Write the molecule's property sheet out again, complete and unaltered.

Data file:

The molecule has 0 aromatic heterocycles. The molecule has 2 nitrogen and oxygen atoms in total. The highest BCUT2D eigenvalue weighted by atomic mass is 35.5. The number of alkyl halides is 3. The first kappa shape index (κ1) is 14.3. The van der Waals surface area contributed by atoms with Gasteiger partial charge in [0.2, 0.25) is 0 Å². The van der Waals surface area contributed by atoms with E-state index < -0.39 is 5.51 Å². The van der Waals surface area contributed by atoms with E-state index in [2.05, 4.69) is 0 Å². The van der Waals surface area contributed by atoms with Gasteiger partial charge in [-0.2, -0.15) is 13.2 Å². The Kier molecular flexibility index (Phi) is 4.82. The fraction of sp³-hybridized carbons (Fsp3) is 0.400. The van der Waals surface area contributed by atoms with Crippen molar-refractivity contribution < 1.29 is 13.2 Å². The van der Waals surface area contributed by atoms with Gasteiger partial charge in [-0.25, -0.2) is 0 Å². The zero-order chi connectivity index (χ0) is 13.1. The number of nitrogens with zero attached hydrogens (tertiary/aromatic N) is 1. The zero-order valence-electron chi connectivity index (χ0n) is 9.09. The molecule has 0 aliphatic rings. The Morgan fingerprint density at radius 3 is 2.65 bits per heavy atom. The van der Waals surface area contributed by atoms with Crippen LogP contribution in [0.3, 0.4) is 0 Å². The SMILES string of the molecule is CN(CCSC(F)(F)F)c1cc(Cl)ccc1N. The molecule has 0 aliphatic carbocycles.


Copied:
The molecule has 0 aromatic heterocycles. The molecule has 2 nitrogen and oxygen atoms in total. The highest BCUT2D eigenvalue weighted by atomic mass is 35.5. The number of alkyl halides is 3. The first kappa shape index (κ1) is 14.3. The van der Waals surface area contributed by atoms with Gasteiger partial charge in [0.2, 0.25) is 0 Å². The van der Waals surface area contributed by atoms with E-state index < -0.39 is 5.51 Å². The van der Waals surface area contributed by atoms with E-state index in [2.05, 4.69) is 0 Å². The van der Waals surface area contributed by atoms with Gasteiger partial charge in [-0.2, -0.15) is 13.2 Å². The Kier molecular flexibility index (Phi) is 4.82. The fraction of sp³-hybridized carbons (Fsp3) is 0.400. The van der Waals surface area contributed by atoms with Crippen molar-refractivity contribution < 1.29 is 13.2 Å². The van der Waals surface area contributed by atoms with Gasteiger partial charge in [-0.25, -0.2) is 0 Å². The zero-order chi connectivity index (χ0) is 13.1. The number of nitrogens with zero attached hydrogens (tertiary/aromatic N) is 1. The zero-order valence-electron chi connectivity index (χ0n) is 9.09. The molecule has 0 aliphatic rings. The Morgan fingerprint density at radius 3 is 2.65 bits per heavy atom. The van der Waals surface area contributed by atoms with Crippen LogP contribution in [0.3, 0.4) is 0 Å². The SMILES string of the molecule is CN(CCSC(F)(F)F)c1cc(Cl)ccc1N. The molecule has 0 aliphatic carbocycles.